As the Swiss population has become aware of the importance of water management after the summer drought, several innovations are being developed to limit water consumption. But these technologies are struggling to make their way to municipalities and cantons.
If water is a precious commodity for agriculture, industry or even everyone’s daily life, some companies have made water management a real business.
From its pumping to its treatment up to its distribution to arrive in household taps, innovative products are emerging all along the journey of water. Many digital tools provide all kinds of information on the quality and quantity of water used.
Spot leaks with an app
For example, the sensors provided by a French-speaking start-up, Droople, make it possible to alert when water is flowing without anyone noticing. These sensors were, among other things, integrated into a water fountain at the fire station of Orbe, in the canton of Vaud.
This water fountain from Watertec takes drinking water directly from a tap. Droople’s technology allows the fountain to be managed remotely. “The user has an app on their phone and is notified if there is a leak or if the device’s filter, where the sensor is placed, needs to be changed,” says startup founder Ramzi Bouzerda.
For Major Jonathan Gombert, who commands the Orbe plain intervention center, this technology allows “to see what is consumed”. But with each intervention, firefighters use several thousand liters of water. It would therefore rather be necessary to install sensors on the hydrants so that the impact is greater, according to Ramzi Bouzerda.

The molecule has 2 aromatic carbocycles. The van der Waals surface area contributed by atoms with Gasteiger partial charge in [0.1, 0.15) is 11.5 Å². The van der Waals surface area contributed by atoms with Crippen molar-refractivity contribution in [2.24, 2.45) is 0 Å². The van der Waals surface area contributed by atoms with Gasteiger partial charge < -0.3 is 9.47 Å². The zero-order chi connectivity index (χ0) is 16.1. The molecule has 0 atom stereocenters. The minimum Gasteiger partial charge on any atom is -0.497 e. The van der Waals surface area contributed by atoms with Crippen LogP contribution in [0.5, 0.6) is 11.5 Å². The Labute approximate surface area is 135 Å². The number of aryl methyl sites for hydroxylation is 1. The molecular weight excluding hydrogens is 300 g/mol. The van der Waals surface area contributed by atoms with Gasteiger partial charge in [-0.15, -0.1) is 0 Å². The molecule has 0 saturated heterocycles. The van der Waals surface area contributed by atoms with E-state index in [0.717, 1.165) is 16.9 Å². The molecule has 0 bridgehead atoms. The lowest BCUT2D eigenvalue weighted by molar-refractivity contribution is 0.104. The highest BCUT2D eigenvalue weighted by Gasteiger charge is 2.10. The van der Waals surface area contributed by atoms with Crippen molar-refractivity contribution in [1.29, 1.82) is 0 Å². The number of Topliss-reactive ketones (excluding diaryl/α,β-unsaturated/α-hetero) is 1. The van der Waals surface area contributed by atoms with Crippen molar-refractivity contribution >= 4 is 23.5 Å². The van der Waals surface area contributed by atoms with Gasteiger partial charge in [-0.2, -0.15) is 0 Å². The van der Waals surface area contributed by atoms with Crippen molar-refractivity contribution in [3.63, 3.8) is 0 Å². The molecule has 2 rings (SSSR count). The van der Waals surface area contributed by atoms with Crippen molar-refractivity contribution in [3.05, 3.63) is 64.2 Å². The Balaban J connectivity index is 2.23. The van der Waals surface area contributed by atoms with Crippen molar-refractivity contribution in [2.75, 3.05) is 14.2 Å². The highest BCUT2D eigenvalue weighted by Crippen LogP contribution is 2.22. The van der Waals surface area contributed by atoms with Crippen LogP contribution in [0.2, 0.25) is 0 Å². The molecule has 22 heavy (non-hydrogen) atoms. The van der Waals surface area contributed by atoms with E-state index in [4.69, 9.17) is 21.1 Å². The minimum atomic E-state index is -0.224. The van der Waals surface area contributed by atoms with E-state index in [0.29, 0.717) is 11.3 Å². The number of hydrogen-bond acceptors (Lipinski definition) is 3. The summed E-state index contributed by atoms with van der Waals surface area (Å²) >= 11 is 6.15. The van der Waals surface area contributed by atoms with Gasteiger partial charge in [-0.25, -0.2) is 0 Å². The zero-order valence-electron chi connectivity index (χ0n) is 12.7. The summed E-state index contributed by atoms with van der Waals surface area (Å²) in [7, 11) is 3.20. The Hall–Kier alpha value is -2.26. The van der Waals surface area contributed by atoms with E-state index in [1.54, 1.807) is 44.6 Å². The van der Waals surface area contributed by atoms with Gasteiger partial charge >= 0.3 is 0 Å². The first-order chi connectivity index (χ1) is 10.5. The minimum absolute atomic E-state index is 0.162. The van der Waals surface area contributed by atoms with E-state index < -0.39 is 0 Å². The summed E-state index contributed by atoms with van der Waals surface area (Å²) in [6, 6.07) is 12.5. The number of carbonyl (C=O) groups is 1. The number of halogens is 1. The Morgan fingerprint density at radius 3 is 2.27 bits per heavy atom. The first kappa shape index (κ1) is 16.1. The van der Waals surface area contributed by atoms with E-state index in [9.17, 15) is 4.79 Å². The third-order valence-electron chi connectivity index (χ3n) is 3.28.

Awareness still too low?
However, municipalities and cantons do not take up this type of technology for financial or legislative reasons. According to Nicolas Lorne, president and co-founder of waterpreneurs, awareness is still low. “There is strong support from the authorities in terms of energy with subsidies for example. The same should be done for water”, he underlines.
For Sébastien Apothéloz, head of the water department of the city of Lausanne, the solution is not so simple. “The water sector is self-financed, it is the taxes that make it possible to manage everything. The support programs should therefore be managed in a precise manner”, he specifies at the microphone of the Morning.
“I think it’s difficult to go faster because we are in an area where the infrastructure is made to last a long time,” adds Sébastien Apothéloz. According to him, the city of Lausanne “can still make progress in avoiding leaks, but individual behavior is also very important”.
>> Sébastien Apothéloz’s interview in La Matinale: